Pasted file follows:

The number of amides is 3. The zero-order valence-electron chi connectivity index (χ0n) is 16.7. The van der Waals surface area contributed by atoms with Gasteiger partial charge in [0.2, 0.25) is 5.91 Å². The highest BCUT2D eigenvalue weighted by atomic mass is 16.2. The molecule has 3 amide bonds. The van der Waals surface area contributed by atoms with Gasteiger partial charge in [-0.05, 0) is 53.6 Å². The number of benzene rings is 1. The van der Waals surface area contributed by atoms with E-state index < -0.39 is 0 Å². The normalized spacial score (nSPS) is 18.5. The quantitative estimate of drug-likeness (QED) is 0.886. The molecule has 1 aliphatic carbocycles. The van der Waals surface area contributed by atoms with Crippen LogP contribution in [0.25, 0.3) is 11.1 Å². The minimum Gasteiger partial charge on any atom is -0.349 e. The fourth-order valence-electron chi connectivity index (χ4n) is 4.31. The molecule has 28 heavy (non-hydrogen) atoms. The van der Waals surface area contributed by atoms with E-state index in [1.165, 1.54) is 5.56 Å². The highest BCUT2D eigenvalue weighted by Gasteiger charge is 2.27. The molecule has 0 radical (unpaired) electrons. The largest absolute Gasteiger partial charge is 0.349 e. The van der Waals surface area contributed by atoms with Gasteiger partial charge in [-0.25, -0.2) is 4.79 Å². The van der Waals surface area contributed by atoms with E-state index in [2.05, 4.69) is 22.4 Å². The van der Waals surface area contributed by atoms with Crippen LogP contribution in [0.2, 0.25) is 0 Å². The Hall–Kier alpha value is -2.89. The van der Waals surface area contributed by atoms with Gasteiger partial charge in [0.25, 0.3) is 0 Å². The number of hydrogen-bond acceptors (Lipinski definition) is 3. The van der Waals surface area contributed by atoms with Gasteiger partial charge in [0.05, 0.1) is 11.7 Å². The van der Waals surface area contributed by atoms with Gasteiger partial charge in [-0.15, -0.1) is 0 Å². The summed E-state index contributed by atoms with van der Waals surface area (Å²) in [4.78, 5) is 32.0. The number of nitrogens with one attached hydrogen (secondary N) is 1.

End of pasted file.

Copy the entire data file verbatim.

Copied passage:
The number of amides is 3. The zero-order valence-electron chi connectivity index (χ0n) is 16.7. The van der Waals surface area contributed by atoms with Gasteiger partial charge in [0.2, 0.25) is 5.91 Å². The highest BCUT2D eigenvalue weighted by atomic mass is 16.2. The molecule has 3 amide bonds. The van der Waals surface area contributed by atoms with Gasteiger partial charge in [-0.05, 0) is 53.6 Å². The number of benzene rings is 1. The van der Waals surface area contributed by atoms with E-state index < -0.39 is 0 Å². The normalized spacial score (nSPS) is 18.5. The quantitative estimate of drug-likeness (QED) is 0.886. The molecule has 1 aliphatic carbocycles. The van der Waals surface area contributed by atoms with Crippen LogP contribution in [0.25, 0.3) is 11.1 Å². The minimum Gasteiger partial charge on any atom is -0.349 e. The fourth-order valence-electron chi connectivity index (χ4n) is 4.31. The molecule has 28 heavy (non-hydrogen) atoms. The van der Waals surface area contributed by atoms with E-state index in [1.165, 1.54) is 5.56 Å². The highest BCUT2D eigenvalue weighted by Gasteiger charge is 2.27. The molecule has 0 radical (unpaired) electrons. The largest absolute Gasteiger partial charge is 0.349 e. The van der Waals surface area contributed by atoms with Gasteiger partial charge in [-0.25, -0.2) is 4.79 Å². The van der Waals surface area contributed by atoms with E-state index in [2.05, 4.69) is 22.4 Å². The van der Waals surface area contributed by atoms with Crippen LogP contribution in [0.2, 0.25) is 0 Å². The Hall–Kier alpha value is -2.89. The van der Waals surface area contributed by atoms with Gasteiger partial charge in [0.25, 0.3) is 0 Å². The number of hydrogen-bond acceptors (Lipinski definition) is 3. The van der Waals surface area contributed by atoms with Gasteiger partial charge in [0.05, 0.1) is 11.7 Å². The van der Waals surface area contributed by atoms with Gasteiger partial charge in [-0.15, -0.1) is 0 Å². The summed E-state index contributed by atoms with van der Waals surface area (Å²) in [4.78, 5) is 32.0. The number of nitrogens with one attached hydrogen (secondary N) is 1.